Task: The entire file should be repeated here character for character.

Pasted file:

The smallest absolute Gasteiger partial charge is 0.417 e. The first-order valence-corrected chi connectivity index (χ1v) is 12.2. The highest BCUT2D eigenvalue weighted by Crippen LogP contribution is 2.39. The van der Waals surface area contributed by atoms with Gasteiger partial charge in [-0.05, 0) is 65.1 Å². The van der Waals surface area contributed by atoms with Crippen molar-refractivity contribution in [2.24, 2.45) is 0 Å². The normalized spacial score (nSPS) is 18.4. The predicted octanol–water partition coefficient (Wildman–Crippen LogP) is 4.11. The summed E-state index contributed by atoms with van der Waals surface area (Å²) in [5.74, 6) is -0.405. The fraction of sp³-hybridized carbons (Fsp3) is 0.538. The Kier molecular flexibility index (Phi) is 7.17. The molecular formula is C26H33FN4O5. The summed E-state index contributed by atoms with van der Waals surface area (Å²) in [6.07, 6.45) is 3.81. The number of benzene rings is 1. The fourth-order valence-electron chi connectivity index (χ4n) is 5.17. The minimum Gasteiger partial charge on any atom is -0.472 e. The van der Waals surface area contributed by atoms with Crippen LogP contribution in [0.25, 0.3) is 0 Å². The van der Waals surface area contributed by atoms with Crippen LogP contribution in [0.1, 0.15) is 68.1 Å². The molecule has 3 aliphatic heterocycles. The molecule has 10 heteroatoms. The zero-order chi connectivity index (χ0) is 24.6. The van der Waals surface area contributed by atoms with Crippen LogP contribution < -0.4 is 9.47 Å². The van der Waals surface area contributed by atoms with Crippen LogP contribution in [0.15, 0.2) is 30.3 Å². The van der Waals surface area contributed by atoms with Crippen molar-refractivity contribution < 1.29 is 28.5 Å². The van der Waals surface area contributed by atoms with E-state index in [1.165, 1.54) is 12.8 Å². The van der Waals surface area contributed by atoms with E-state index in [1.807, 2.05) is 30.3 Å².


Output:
The smallest absolute Gasteiger partial charge is 0.417 e. The first-order valence-corrected chi connectivity index (χ1v) is 12.2. The highest BCUT2D eigenvalue weighted by Crippen LogP contribution is 2.39. The van der Waals surface area contributed by atoms with Gasteiger partial charge in [-0.05, 0) is 65.1 Å². The van der Waals surface area contributed by atoms with Crippen molar-refractivity contribution in [2.24, 2.45) is 0 Å². The normalized spacial score (nSPS) is 18.4. The predicted octanol–water partition coefficient (Wildman–Crippen LogP) is 4.11. The summed E-state index contributed by atoms with van der Waals surface area (Å²) in [5.74, 6) is -0.405. The fraction of sp³-hybridized carbons (Fsp3) is 0.538. The Kier molecular flexibility index (Phi) is 7.17. The molecular formula is C26H33FN4O5. The summed E-state index contributed by atoms with van der Waals surface area (Å²) in [6.07, 6.45) is 3.81. The number of benzene rings is 1. The fourth-order valence-electron chi connectivity index (χ4n) is 5.17. The minimum Gasteiger partial charge on any atom is -0.472 e. The van der Waals surface area contributed by atoms with Crippen LogP contribution in [0.25, 0.3) is 0 Å². The van der Waals surface area contributed by atoms with Crippen LogP contribution in [0.1, 0.15) is 68.1 Å². The molecule has 3 aliphatic heterocycles. The molecule has 10 heteroatoms. The zero-order chi connectivity index (χ0) is 24.6. The van der Waals surface area contributed by atoms with Crippen LogP contribution < -0.4 is 9.47 Å². The van der Waals surface area contributed by atoms with Crippen LogP contribution in [0.15, 0.2) is 30.3 Å². The van der Waals surface area contributed by atoms with Crippen molar-refractivity contribution < 1.29 is 28.5 Å². The van der Waals surface area contributed by atoms with E-state index in [1.165, 1.54) is 12.8 Å². The van der Waals surface area contributed by atoms with E-state index in [1.807, 2.05) is 30.3 Å².